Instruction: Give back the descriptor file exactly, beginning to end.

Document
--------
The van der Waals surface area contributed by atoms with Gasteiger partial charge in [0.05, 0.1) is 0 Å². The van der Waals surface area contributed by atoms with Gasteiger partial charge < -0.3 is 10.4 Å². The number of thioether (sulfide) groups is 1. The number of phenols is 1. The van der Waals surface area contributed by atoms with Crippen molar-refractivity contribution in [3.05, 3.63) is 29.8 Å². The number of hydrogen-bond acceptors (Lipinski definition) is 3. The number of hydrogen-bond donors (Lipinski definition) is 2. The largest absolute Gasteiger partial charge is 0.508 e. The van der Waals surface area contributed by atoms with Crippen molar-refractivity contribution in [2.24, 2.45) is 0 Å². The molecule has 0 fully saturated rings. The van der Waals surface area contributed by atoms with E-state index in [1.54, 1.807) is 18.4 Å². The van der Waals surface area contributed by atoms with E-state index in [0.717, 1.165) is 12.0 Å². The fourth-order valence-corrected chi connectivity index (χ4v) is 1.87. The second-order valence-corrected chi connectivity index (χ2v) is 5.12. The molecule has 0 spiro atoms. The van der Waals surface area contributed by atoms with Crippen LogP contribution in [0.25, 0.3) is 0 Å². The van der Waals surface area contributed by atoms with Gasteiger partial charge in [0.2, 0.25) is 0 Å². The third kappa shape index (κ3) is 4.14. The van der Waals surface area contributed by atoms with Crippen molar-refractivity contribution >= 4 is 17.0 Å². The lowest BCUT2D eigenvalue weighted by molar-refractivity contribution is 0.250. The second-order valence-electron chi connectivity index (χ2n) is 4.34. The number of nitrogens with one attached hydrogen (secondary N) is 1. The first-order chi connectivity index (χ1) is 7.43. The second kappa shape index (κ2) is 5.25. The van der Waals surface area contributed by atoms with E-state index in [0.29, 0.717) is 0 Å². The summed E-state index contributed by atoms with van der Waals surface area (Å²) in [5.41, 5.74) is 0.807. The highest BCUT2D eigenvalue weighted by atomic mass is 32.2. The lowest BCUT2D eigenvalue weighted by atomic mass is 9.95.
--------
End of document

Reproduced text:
The van der Waals surface area contributed by atoms with Gasteiger partial charge in [0.05, 0.1) is 0 Å². The van der Waals surface area contributed by atoms with Gasteiger partial charge < -0.3 is 10.4 Å². The number of thioether (sulfide) groups is 1. The number of phenols is 1. The van der Waals surface area contributed by atoms with Crippen molar-refractivity contribution in [3.05, 3.63) is 29.8 Å². The number of hydrogen-bond acceptors (Lipinski definition) is 3. The number of hydrogen-bond donors (Lipinski definition) is 2. The largest absolute Gasteiger partial charge is 0.508 e. The van der Waals surface area contributed by atoms with Crippen molar-refractivity contribution in [2.24, 2.45) is 0 Å². The molecule has 0 fully saturated rings. The van der Waals surface area contributed by atoms with E-state index in [1.54, 1.807) is 18.4 Å². The van der Waals surface area contributed by atoms with E-state index in [0.717, 1.165) is 12.0 Å². The fourth-order valence-corrected chi connectivity index (χ4v) is 1.87. The second-order valence-corrected chi connectivity index (χ2v) is 5.12. The molecule has 0 spiro atoms. The van der Waals surface area contributed by atoms with Crippen LogP contribution in [0.25, 0.3) is 0 Å². The van der Waals surface area contributed by atoms with Gasteiger partial charge in [0.2, 0.25) is 0 Å². The third kappa shape index (κ3) is 4.14. The van der Waals surface area contributed by atoms with Crippen molar-refractivity contribution >= 4 is 17.0 Å². The lowest BCUT2D eigenvalue weighted by molar-refractivity contribution is 0.250. The second-order valence-electron chi connectivity index (χ2n) is 4.34. The number of nitrogens with one attached hydrogen (secondary N) is 1. The first-order chi connectivity index (χ1) is 7.43. The second kappa shape index (κ2) is 5.25. The van der Waals surface area contributed by atoms with E-state index in [0.29, 0.717) is 0 Å². The summed E-state index contributed by atoms with van der Waals surface area (Å²) in [5.41, 5.74) is 0.807. The highest BCUT2D eigenvalue weighted by atomic mass is 32.2. The lowest BCUT2D eigenvalue weighted by atomic mass is 9.95.